Andy Day's picture

So funny - if I'd not been ill for the last week, I'd be writing an article right now about how much I love my brand new 50mm Yongnuo f/1.8 - my first ever 50mm prime. $50 very well spent. 😊

Aaron B.'s picture

Really Yongnuo? I'd love to see your review of them. I've been debating their 35mm f/2

Andy Day's picture

Ha! It's not really a review, more an effusion of appreciation for a fun piece of plastic. Should be online on Tuesday. (Spoiler: it's everything you'd expect when you spend $50 on a lens.)

Aaron B.'s picture

Duly noted. Thank you in advance!

those 35mm... I still haven't made up my mind on them.

ettore chiereguini's picture

I love my 300mm f/4. carried this with me through ice and sand, got fungus, cleaned it (damn it was expensive), and it's still strong. I wish I could use it more often.

Tony Clark's picture

I've never been disappointed in my 50L, I know where it's sweet spot is and I love the images it produces. The 85/1.4L would probably rival the 50L but I don't use it nearly as much.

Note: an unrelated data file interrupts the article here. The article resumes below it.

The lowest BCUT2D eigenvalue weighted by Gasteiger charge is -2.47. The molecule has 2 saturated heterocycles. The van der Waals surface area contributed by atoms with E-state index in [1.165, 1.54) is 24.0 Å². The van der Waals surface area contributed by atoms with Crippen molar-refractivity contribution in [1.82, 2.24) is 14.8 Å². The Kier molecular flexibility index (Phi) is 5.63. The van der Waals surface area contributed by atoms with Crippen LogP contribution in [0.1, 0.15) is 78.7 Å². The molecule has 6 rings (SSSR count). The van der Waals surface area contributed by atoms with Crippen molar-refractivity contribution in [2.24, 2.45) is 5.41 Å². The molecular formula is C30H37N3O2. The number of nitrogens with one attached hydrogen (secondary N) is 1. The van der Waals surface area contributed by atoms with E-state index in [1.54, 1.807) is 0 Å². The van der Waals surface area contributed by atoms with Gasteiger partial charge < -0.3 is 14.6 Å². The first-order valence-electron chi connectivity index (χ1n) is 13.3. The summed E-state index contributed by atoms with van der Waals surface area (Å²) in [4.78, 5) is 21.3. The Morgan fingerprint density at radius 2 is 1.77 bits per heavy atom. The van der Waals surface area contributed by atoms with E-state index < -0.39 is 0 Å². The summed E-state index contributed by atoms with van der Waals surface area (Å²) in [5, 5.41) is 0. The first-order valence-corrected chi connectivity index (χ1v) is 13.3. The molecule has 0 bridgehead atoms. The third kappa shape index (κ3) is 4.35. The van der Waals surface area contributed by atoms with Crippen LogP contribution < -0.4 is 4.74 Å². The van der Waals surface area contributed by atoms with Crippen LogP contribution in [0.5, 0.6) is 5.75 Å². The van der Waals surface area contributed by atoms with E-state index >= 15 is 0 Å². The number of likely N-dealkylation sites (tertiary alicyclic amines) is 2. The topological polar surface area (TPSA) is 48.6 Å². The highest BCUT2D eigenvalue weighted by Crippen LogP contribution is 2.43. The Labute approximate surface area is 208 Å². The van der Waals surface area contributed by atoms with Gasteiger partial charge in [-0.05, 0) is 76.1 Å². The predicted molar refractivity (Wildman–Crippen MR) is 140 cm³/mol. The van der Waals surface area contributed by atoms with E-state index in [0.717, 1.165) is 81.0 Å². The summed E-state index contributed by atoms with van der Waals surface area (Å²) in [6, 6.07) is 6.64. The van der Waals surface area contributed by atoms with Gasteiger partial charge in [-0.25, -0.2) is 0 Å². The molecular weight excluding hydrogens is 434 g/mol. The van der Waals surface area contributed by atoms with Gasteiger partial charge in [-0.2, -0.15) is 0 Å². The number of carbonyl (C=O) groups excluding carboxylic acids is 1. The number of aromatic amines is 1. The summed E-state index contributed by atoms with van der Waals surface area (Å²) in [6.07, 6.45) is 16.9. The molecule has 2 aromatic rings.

Daniel Medley's picture

For what I generally shoot, I'm always switching back and forth between my 85 and 50; both Nikon 1.8gs The more that I shoot, the more I feel I don't need to open them up any more than, say, 2.8. Most of the time, when shooting outdoors, I'm between 2.8, and 5.6.

Both lenses are quite good for the money.

Black Z Eddie .'s picture

My go to is my Sigma 35 f1.4. Though, it's not quite light. :)

Evan Kane's picture

For sure, the Sigma line isn't exactly making a name for themselves in the "doesn't-feel-like-a-brick" department :P

Definitely the Voigtlander 35 1.4. Super small, generally a useable fov, sharp enough, and fast when you don't really care too much about perfect sharpness.

Fujinon 16-55 f2.8

David Widder's picture